No. of Recommendations: 14
Starting in college I have pushed back against modern economic theories as wildly simplistic and insufficiently grounded in social and political realities.

Here is a link to an excellent summary of much of post-Keynes-Hayek Political Economic theorizing and application, given as a well written review of two books on the subject.

A key point --> the rise of economists from being dull gloomy ivory tower types to becoming titans of politics and governance.

Another --> the various shifts in corporate governance and political power echoing the different schools of empowered economists and the laws regulations and social expectations they fostered.

Here is a key passage:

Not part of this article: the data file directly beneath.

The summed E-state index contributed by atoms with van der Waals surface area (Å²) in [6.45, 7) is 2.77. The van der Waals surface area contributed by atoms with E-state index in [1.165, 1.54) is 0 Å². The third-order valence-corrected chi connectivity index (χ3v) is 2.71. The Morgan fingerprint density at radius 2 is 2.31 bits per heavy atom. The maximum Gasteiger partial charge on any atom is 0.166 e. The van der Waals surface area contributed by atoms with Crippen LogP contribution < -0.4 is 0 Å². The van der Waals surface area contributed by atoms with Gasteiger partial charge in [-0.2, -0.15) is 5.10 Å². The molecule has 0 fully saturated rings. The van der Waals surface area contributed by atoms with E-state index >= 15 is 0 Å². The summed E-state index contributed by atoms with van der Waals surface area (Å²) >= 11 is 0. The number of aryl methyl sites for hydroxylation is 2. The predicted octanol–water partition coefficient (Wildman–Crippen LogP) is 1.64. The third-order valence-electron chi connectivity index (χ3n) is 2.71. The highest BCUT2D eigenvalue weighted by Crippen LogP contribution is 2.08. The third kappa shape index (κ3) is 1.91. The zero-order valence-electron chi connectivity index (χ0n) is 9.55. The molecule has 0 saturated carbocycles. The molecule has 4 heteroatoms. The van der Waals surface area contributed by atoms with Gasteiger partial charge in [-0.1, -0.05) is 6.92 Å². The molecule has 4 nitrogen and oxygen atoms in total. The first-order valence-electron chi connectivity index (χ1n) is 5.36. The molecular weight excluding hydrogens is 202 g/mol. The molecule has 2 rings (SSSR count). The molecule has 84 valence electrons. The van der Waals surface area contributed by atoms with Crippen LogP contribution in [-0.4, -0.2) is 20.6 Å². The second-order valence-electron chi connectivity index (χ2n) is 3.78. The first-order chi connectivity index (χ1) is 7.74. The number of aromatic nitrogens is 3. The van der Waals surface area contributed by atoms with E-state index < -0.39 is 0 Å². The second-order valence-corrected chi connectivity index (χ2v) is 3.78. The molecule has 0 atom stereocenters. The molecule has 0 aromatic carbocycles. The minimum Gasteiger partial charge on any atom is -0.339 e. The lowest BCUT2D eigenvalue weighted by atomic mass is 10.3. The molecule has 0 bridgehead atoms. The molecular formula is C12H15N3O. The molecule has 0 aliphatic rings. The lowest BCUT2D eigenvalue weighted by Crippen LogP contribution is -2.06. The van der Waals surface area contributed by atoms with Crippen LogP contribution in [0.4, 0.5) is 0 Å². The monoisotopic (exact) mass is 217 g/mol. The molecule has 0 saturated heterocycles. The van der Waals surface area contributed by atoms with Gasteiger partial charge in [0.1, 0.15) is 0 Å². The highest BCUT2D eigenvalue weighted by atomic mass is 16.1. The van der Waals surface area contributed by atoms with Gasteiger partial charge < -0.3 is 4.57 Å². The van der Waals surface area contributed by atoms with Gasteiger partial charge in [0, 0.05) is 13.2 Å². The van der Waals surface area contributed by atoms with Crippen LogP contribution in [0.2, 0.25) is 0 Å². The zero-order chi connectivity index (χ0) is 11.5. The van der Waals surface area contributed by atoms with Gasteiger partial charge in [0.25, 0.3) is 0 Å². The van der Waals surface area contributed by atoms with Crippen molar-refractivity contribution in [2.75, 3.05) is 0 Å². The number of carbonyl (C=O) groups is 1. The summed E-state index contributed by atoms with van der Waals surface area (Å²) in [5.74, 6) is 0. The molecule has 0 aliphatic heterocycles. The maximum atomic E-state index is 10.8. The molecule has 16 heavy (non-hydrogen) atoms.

Jensen agreed with Berle’s starting point: Corporate managers were unaccountable because shareholders could not restrain them. But rather than seeing a remedy in checks exerted by regulators and organized labor, Jensen proposed to overhaul the firm so that ownership and control were reunited. Executives should be rewarded more with stock and less with salary, so that they would think like shareholders and focus on the profits that shareholders wanted. Managers who failed to generate a good return would see their stock prices languish, which would create tempting takeover targets. A market for corporate control would redouble the pressure on bosses to behave like owners. Successful takeovers, in turn, would shift corporations into the hands of single, all-powerful proprietors, capable of overseeing management more effectively than scattered stockholders could. In sum, Jensen’s prescriptions inverted Berle’s. The market could be made to solve the problem of the firm. Government could pull back from regulation. Shortly after the publication of his research, the invention of junk bonds made hostile takeovers the rage. During the ’80s, more than a quarter of the companies on the Fortune 500 list were targeted. Jensen became the scholar who explained why this unprecedented boardroom bloodbath was good news for America....[then came] the collapse of Enron....Even before the 2008 crash, Jensen disavowed the transactional culture he had helped to legitimize. Holy sh!t, Jensen remembers saying to himself. Anything can be corrupted.

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